Group photos (with or without dressing up). In my second teaching placement, after I was married, I worked at a middle school. One of the teachers took a group photo of all of the staff on the first day of school each year. He printed enough copies for everyone, along with names of everyone on the back. I treasure this photo. I wish that I had one of every staff I have taught with. Sadly, I was only there as a one-year sub. In my current position, we have been dressing up in ugly holiday attire on Ugly Sweater Day every December. We take a group photo of staff before school begins. Although we may not get everyone in the picture, it is a reason to get together, and the dressing up also bonds us as a faculty.
Friday afternoons at the bar. At another middle school I taught at, I was with a group of teachers who had begun teaching together in their twenties and by then were in their fifties. They had a lot of history together, and it showed me that your colleagues could become some of your best friends for life. Every Friday, the group, who kindly took 24-year-old me in as one of their own, would meet at a local bar at 4 p.m. As middle school teachers, most did not have coaching commitments, so almost everyone showed up to let off steam and rehash the more lively moments of the week. It was a routine that kept me sane in a small town where it was not easy to make new friends. This group of teachers all retired at about the same time over a decade ago and still get together weekly for breakfast.
Book clubs, classes, and certifications. While raising my family and getting my master’s, there wasn’t time or money to go out. I made many friends in the classes I needed to take, but it was even better to be able to study with colleagues when the opportunity arose. Sometimes, we organized common reads to then get together and discuss, meeting at nearby coffee shops, so no one had to host or clean.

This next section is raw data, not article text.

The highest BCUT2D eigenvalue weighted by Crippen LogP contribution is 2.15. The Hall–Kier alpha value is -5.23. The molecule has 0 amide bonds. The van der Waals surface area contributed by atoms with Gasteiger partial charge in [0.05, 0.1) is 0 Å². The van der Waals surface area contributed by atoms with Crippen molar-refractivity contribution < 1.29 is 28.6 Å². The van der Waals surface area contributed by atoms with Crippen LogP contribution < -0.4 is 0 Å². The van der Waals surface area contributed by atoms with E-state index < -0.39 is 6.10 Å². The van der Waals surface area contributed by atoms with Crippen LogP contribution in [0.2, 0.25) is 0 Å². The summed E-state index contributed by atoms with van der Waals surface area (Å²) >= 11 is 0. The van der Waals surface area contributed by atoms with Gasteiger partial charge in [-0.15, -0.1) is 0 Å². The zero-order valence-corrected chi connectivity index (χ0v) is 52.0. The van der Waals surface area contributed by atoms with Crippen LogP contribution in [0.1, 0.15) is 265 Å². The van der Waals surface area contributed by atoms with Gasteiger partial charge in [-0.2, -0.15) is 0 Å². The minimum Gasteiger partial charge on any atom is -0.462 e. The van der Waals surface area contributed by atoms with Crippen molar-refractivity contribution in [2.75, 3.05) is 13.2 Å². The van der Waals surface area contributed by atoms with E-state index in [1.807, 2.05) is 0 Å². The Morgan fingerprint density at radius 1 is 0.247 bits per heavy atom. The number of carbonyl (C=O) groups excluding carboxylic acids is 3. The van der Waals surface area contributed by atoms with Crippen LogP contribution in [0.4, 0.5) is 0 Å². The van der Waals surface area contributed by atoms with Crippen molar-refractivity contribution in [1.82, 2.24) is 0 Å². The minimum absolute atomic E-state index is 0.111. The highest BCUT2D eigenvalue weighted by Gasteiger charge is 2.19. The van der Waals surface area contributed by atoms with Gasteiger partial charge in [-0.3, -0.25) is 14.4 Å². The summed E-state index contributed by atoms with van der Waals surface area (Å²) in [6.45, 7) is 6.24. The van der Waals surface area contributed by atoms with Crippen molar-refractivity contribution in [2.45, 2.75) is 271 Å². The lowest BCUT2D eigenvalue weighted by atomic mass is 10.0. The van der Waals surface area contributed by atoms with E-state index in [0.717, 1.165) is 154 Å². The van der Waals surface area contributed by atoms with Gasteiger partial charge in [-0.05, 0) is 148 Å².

Coffee. It’s as simple as making a pot of coffee. This summer, I invited the entire staff to my house for coffee on my back porch a couple different mornings. I said people could arrive anytime between 8:30-noon, and didn’t need to bring anything. I was scared no one would show up, but consoled myself with the fact that there would at least be coffee, and I would be able to sit alone and drink it while reading if nobody came. The first time, there was a steady stream of people, including our newly hired superintendent. The second time, a smaller group came, but stayed the whole morning. The funny thing is, I was the only one who drank any coffee the second time–everyone else brought their own tea or water bottles!
I hope these ideas inspire you to reach out to your colleagues to plan something fun so that you will have plenty of pictures together in ugly sweaters with memories of pranks to discuss at your weekly breakfasts when you are in your sixties and retired. If you’re lucky.
JoAnn Gage teaches English and Journalism at Mount Vernon High School.